Defendants argue that Plaintiff's testimony is insufficient to demonstrate proximate cause because (1) she is unable to explain what it was about the metal cover that caused her to fall, (2) she does not know which foot slipped on the cover and cannot even confirm stepping on the cover at all, and (3) when asked about why she fell on this day but not others, she cited the wind, rain, and foot traffic but not any feature of the metal cover. (Dkt. Nos. 21 at 10, 27 at 7.) In other words, Defendants argue that Plaintiff is speculating about the cause of her fall, and that her conjecture cannot support a finding of proximate cause. The Court agrees.

Plaintiff argues that "[i]n this particular case, it cannot be determined from the record whether or not the metal utility cover was in fact the cause of Plaintiff's injuries - it is a question of fact for the jury." (Dkt. No. 34 at 3.) Plaintiff argues that "it is clear from the record that Plaintiff slipped and fell on an area of a city sidewalk, " and that Plaintiff's testimony, taken as a whole, demonstrates that the metal cover was the cause, even if Plaintiff failed to explicitly state that she slipped on the metal cover. (Id. at 3-4.) But conclusory statements in briefing are not evidence. Plaintiff provides no evidence that the metal cover caused her fall-in fact, Plaintiff testified to just the opposite: she cannot recall the cause of her fall or explain how it happened.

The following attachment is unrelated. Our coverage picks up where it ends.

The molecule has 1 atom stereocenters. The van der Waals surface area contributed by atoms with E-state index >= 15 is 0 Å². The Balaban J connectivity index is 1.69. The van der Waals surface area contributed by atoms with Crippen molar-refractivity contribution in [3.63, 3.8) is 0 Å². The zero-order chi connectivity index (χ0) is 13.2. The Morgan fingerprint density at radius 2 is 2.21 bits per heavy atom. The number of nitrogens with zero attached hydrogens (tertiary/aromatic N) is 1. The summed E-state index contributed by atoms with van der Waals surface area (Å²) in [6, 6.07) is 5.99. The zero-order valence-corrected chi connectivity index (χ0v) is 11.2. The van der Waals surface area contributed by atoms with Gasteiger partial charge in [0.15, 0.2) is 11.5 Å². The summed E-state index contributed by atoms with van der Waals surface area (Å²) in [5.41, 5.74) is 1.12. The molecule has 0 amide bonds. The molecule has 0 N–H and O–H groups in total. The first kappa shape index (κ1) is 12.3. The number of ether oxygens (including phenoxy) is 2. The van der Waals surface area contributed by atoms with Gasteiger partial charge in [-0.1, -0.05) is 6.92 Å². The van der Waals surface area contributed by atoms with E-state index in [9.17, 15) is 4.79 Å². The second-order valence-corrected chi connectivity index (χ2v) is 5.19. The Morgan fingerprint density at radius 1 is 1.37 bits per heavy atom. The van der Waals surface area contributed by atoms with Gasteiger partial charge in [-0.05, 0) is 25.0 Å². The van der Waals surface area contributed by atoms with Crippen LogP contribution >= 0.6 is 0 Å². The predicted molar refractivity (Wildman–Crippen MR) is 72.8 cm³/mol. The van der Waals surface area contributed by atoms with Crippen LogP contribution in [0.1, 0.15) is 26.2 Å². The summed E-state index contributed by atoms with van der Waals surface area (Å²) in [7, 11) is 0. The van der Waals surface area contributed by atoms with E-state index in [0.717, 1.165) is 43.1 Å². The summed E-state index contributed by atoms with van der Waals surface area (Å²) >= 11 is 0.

Plaintiff does not know, or cannot recall, the cause of her fall; instead, she speculates that the metal cover was the cause because she landed on top of it after falling. It is equally as plausible that Plaintiff slipped on the sidewalk next to the metal cover. Plaintiff's testimony is insufficient to demonstrate proximate cause as a matter of law, and Defendants are therefore entitled to summary judgment on Plaintiff's negligence claims. Even if Plaintiff could demonstrate proximate cause, however, Defendants are entitled to summary judgment because has submitted no evidence to support a finding that the metal cover constitutes a dangerous condition that Defendants had notice of, and thus cannot establish breach of duty.

IV. Breach of Duty

Each Defendant argues that it does not owe a duty to Plaintiff because the other